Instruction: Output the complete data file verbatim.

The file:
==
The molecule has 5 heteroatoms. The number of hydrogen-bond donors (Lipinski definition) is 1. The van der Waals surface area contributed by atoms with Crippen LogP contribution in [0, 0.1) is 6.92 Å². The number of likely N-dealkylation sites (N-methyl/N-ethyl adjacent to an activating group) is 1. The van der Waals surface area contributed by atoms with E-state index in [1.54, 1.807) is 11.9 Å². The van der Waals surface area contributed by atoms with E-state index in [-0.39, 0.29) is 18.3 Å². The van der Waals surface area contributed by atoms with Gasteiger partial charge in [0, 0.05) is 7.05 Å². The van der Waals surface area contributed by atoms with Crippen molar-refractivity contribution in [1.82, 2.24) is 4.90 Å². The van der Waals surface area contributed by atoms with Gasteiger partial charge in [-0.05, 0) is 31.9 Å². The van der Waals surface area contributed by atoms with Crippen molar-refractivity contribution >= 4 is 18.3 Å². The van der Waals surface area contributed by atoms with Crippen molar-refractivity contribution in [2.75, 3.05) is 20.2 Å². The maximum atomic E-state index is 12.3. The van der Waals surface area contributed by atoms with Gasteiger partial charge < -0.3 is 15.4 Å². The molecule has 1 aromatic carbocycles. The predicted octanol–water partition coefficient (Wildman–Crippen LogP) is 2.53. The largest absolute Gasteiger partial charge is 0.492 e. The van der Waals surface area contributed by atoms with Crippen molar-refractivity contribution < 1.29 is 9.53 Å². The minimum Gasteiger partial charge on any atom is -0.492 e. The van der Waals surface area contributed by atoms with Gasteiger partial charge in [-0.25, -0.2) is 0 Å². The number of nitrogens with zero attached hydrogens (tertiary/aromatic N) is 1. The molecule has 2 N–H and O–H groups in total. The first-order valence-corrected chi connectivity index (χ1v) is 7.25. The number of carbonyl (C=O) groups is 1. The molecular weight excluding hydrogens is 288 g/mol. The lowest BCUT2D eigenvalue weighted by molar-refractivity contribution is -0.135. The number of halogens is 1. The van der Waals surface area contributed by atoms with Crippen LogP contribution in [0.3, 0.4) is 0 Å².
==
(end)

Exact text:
The molecule has 5 heteroatoms. The number of hydrogen-bond donors (Lipinski definition) is 1. The van der Waals surface area contributed by atoms with Crippen LogP contribution in [0, 0.1) is 6.92 Å². The number of likely N-dealkylation sites (N-methyl/N-ethyl adjacent to an activating group) is 1. The van der Waals surface area contributed by atoms with E-state index in [1.54, 1.807) is 11.9 Å². The van der Waals surface area contributed by atoms with E-state index in [-0.39, 0.29) is 18.3 Å². The van der Waals surface area contributed by atoms with Gasteiger partial charge in [0, 0.05) is 7.05 Å². The van der Waals surface area contributed by atoms with Crippen molar-refractivity contribution in [1.82, 2.24) is 4.90 Å². The van der Waals surface area contributed by atoms with Gasteiger partial charge in [-0.05, 0) is 31.9 Å². The van der Waals surface area contributed by atoms with Crippen molar-refractivity contribution >= 4 is 18.3 Å². The van der Waals surface area contributed by atoms with Crippen molar-refractivity contribution in [2.75, 3.05) is 20.2 Å². The maximum atomic E-state index is 12.3. The van der Waals surface area contributed by atoms with Gasteiger partial charge < -0.3 is 15.4 Å². The molecule has 1 aromatic carbocycles. The predicted octanol–water partition coefficient (Wildman–Crippen LogP) is 2.53. The largest absolute Gasteiger partial charge is 0.492 e. The van der Waals surface area contributed by atoms with Crippen molar-refractivity contribution < 1.29 is 9.53 Å². The minimum Gasteiger partial charge on any atom is -0.492 e. The van der Waals surface area contributed by atoms with Gasteiger partial charge in [-0.25, -0.2) is 0 Å². The number of nitrogens with zero attached hydrogens (tertiary/aromatic N) is 1. The molecule has 2 N–H and O–H groups in total. The first-order valence-corrected chi connectivity index (χ1v) is 7.25. The number of carbonyl (C=O) groups is 1. The molecular weight excluding hydrogens is 288 g/mol. The lowest BCUT2D eigenvalue weighted by molar-refractivity contribution is -0.135. The number of halogens is 1. The van der Waals surface area contributed by atoms with Crippen LogP contribution in [0.3, 0.4) is 0 Å².